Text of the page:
Family Law Terminology: “step-relatives”

In Spanish there are specific terms for most step-relatives (step-father/padrastro, step-mother/madrastra, step-son/hijastro, step-daughter/hijastra, step-brother/hermanastro, step-sister/hermanastra, step-grandfather/abuelastro, step-grandmother/abuelastra). But, to my knowledge, there is no specific term for “step-relatives” or one’s “step family” as a group.

Perhaps due to this fact, the expression “step-relatives” has often been mistranslated as parientes politicos or parientes por afinidad, (which are actually “relatives by marriage” or one’s “in-laws”), or as parientes adoptivos, when obviously no adoption is involved among step-relatives.

Thus, and for want of anything better, I render “step-relatives” descriptively as parientes derivados del vínculo matrimonial en segundas (o siguientes) nupcias.” But this is so, so wordy, and I would really welcome other ideas from fellow translators who have had to deal with this term in family law texts.

7 thoughts on “Family Law Terminology: “step-relatives”

  1. Wouldn’t the family of ones padrastro or madrastra be considered a pariente político? After all if it were not for the marriage of the step-parent to the biological parent, there would be no familial relationship.


    • Hi, Jason. I discussed this many years ago with a Spanish anthropologist, and I don’t remember their being any conclusion as to how to express “step-relatives” in Spanish. But if used with their strictest meanings, I don’t think the relationships with one’s “familia política” (“in-laws”) can be equated with one’s step-family. As an example, my “padre político” (father-in-law; my spouse’s father) is not the same as my “padrastro” (the husband of my divorced mother) who from a kinship perspective is not one of my “in-laws” (member of my spouse’s family). But I would have to revisit this with a Spanish anthropologist to see if the terminology has evolved (divorce was only legalized in Spain in 1981).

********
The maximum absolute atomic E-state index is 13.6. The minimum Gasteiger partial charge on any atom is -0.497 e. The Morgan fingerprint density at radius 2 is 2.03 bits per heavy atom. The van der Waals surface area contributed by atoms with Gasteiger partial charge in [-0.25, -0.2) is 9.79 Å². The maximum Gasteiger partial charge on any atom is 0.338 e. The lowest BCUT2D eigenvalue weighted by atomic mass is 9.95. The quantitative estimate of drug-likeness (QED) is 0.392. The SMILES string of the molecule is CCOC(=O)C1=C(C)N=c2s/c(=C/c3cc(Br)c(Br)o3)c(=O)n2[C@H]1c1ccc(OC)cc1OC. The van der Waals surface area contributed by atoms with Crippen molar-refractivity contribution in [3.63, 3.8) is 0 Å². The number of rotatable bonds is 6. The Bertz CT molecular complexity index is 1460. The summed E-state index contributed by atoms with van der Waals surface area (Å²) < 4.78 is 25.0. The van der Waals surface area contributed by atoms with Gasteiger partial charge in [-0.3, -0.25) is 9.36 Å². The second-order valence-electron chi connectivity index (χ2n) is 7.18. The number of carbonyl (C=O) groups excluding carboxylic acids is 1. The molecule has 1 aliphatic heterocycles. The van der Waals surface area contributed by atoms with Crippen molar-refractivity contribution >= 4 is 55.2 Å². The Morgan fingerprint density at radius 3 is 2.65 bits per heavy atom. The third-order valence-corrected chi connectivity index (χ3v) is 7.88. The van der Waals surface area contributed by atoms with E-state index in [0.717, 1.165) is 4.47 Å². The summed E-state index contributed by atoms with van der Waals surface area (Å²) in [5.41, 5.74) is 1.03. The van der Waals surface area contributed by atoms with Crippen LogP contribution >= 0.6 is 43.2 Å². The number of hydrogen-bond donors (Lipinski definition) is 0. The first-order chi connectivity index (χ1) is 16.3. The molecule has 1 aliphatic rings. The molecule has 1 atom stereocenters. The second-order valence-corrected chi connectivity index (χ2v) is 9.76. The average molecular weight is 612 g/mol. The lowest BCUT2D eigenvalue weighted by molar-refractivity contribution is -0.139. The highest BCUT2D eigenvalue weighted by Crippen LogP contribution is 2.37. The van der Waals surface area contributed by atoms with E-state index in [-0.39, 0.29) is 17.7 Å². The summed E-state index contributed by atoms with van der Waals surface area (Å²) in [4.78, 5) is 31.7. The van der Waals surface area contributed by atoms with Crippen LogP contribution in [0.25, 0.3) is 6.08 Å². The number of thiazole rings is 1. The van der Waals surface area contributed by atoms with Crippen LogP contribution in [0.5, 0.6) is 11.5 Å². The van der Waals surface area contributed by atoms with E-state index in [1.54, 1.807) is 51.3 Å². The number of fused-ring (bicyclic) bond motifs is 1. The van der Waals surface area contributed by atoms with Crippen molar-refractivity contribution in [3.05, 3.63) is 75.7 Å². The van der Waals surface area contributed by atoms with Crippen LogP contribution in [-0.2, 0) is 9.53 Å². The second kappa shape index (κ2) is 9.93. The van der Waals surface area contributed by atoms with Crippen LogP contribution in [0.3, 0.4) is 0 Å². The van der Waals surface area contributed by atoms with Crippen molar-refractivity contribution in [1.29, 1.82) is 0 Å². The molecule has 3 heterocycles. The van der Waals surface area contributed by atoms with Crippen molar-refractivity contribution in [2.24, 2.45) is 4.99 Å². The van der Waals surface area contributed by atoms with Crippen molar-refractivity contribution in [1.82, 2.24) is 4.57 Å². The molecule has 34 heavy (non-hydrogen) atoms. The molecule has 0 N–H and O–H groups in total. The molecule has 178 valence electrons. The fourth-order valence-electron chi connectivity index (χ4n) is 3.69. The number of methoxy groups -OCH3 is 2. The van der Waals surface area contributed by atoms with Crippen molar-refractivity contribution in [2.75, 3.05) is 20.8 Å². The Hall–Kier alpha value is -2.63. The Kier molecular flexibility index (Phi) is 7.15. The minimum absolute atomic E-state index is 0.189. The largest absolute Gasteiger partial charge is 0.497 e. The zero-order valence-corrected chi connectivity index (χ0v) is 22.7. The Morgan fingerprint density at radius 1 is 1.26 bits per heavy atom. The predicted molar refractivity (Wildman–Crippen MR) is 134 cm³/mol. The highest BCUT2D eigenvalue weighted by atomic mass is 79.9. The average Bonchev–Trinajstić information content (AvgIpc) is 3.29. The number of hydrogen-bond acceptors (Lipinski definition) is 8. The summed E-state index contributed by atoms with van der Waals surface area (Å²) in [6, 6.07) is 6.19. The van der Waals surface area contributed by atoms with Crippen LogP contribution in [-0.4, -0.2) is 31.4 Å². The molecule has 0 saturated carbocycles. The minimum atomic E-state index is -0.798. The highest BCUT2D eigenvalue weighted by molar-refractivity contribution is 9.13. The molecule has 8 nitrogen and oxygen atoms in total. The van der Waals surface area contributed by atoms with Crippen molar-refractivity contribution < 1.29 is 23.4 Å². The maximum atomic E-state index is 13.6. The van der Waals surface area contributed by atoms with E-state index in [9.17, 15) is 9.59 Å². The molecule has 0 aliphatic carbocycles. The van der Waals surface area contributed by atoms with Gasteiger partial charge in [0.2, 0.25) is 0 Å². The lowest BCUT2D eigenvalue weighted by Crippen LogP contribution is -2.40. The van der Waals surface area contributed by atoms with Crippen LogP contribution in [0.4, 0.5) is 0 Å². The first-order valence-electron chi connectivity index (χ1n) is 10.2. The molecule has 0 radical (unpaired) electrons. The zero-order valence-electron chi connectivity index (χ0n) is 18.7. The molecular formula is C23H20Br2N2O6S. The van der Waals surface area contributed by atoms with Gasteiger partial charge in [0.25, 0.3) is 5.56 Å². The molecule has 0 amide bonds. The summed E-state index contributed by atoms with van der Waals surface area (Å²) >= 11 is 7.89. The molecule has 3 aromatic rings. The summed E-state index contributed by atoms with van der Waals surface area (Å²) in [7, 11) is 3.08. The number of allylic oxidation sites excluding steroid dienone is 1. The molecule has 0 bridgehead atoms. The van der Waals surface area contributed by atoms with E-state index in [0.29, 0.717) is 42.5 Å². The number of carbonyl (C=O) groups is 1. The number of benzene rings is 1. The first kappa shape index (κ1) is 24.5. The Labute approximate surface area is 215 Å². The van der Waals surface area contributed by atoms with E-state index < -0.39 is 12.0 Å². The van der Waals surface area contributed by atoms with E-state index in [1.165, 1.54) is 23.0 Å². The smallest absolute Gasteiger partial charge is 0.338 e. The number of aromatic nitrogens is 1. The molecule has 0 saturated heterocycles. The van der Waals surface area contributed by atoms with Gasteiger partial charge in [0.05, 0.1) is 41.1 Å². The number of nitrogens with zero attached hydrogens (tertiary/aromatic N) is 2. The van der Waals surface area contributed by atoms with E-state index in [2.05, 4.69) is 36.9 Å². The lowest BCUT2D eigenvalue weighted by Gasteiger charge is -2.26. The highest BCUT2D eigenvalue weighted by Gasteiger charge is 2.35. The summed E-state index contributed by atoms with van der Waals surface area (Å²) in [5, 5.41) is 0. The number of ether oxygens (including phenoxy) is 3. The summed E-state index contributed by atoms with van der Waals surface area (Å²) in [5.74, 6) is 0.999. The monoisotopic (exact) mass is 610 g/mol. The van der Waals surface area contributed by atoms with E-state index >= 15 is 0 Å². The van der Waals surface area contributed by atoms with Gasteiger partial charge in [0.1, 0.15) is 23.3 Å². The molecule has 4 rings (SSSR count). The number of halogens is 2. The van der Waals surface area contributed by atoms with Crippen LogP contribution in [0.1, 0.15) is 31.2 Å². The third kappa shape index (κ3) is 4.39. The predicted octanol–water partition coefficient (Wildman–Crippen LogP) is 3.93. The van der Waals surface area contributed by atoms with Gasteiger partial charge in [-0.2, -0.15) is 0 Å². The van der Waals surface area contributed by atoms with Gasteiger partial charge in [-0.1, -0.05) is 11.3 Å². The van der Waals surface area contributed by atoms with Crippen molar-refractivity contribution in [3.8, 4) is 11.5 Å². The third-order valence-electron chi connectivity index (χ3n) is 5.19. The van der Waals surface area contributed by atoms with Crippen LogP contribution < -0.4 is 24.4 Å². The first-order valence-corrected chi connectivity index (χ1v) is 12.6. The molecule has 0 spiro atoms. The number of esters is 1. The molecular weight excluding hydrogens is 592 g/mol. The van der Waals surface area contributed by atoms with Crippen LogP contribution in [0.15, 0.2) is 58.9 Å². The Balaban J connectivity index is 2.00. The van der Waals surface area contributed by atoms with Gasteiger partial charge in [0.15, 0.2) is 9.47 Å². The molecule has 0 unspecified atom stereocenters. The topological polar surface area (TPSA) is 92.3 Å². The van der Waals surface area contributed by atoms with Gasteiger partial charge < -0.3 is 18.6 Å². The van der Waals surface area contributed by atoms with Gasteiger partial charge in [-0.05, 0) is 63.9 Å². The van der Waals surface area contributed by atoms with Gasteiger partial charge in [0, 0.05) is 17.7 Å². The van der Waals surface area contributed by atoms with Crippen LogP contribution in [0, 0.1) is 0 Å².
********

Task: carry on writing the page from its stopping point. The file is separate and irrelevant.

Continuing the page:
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  2. Still, wouldn’t the relatives of the padrastro or madrastra be considered parientes políticos? After all, there would be no familial relationship if it were not for the marriage of the step parent to the biological parent. Is the distinction between primeras nupcias y segundas nupcias necessarily implicit in the definition of pariente político?


  3. If the context allowed for reference to “step-family” rather than “step-relatives,” you might consider using “familia reconstituida” or “familia reconstruida.”

    A bit of a stretch, but could be enough to get the point across.

    I’ve also seen reference to “familiastros” (but only once, and it sounds a bit ridiculous) (

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    • “Familia recompuesta” is often used in Spain with the sense of “blended family” (“familia formada por una pareja y los hijos de ambos de una unión anterior, donde conviven hijos que no tienen parentesco entre sí y los nacidos de la nueva unión”). Not really the same as “step-relatives”, and I’ve heard people object to the term because it may imply that previously their families were “descompuestas.”


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